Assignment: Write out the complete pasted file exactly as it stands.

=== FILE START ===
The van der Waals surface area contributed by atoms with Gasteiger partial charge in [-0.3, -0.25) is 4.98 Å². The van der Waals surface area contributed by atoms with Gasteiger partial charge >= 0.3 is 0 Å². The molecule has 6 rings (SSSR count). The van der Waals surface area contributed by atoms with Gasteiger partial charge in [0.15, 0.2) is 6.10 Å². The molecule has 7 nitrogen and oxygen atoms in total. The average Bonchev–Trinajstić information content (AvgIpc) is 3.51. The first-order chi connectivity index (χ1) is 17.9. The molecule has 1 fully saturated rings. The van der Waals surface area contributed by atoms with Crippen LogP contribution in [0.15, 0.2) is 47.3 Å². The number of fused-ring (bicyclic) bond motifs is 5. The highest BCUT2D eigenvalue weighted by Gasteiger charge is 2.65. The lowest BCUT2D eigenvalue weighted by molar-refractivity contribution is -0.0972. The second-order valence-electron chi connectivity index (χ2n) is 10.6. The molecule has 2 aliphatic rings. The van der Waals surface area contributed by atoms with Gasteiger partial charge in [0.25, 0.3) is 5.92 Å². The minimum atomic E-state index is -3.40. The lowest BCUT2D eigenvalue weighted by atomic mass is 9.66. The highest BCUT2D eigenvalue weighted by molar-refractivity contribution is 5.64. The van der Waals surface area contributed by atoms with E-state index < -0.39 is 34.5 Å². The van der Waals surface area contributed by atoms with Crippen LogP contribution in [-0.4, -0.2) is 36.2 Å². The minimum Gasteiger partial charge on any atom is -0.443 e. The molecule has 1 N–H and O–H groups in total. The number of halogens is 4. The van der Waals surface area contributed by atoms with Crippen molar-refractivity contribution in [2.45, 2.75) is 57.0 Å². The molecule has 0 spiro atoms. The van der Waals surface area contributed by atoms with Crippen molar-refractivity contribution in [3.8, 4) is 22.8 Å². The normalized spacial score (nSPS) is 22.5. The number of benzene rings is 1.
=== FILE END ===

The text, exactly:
The van der Waals surface area contributed by atoms with Gasteiger partial charge in [-0.3, -0.25) is 4.98 Å². The van der Waals surface area contributed by atoms with Gasteiger partial charge >= 0.3 is 0 Å². The molecule has 6 rings (SSSR count). The van der Waals surface area contributed by atoms with Gasteiger partial charge in [0.15, 0.2) is 6.10 Å². The molecule has 7 nitrogen and oxygen atoms in total. The average Bonchev–Trinajstić information content (AvgIpc) is 3.51. The first-order chi connectivity index (χ1) is 17.9. The molecule has 1 fully saturated rings. The van der Waals surface area contributed by atoms with Crippen LogP contribution in [0.15, 0.2) is 47.3 Å². The number of fused-ring (bicyclic) bond motifs is 5. The highest BCUT2D eigenvalue weighted by Gasteiger charge is 2.65. The lowest BCUT2D eigenvalue weighted by molar-refractivity contribution is -0.0972. The second-order valence-electron chi connectivity index (χ2n) is 10.6. The molecule has 2 aliphatic rings. The van der Waals surface area contributed by atoms with Gasteiger partial charge in [0.25, 0.3) is 5.92 Å². The minimum atomic E-state index is -3.40. The lowest BCUT2D eigenvalue weighted by atomic mass is 9.66. The highest BCUT2D eigenvalue weighted by molar-refractivity contribution is 5.64. The van der Waals surface area contributed by atoms with E-state index < -0.39 is 34.5 Å². The van der Waals surface area contributed by atoms with Crippen LogP contribution in [-0.4, -0.2) is 36.2 Å². The minimum Gasteiger partial charge on any atom is -0.443 e. The molecule has 1 N–H and O–H groups in total. The number of halogens is 4. The van der Waals surface area contributed by atoms with Crippen molar-refractivity contribution in [2.45, 2.75) is 57.0 Å². The molecule has 0 spiro atoms. The van der Waals surface area contributed by atoms with Crippen molar-refractivity contribution in [3.8, 4) is 22.8 Å². The normalized spacial score (nSPS) is 22.5. The number of benzene rings is 1.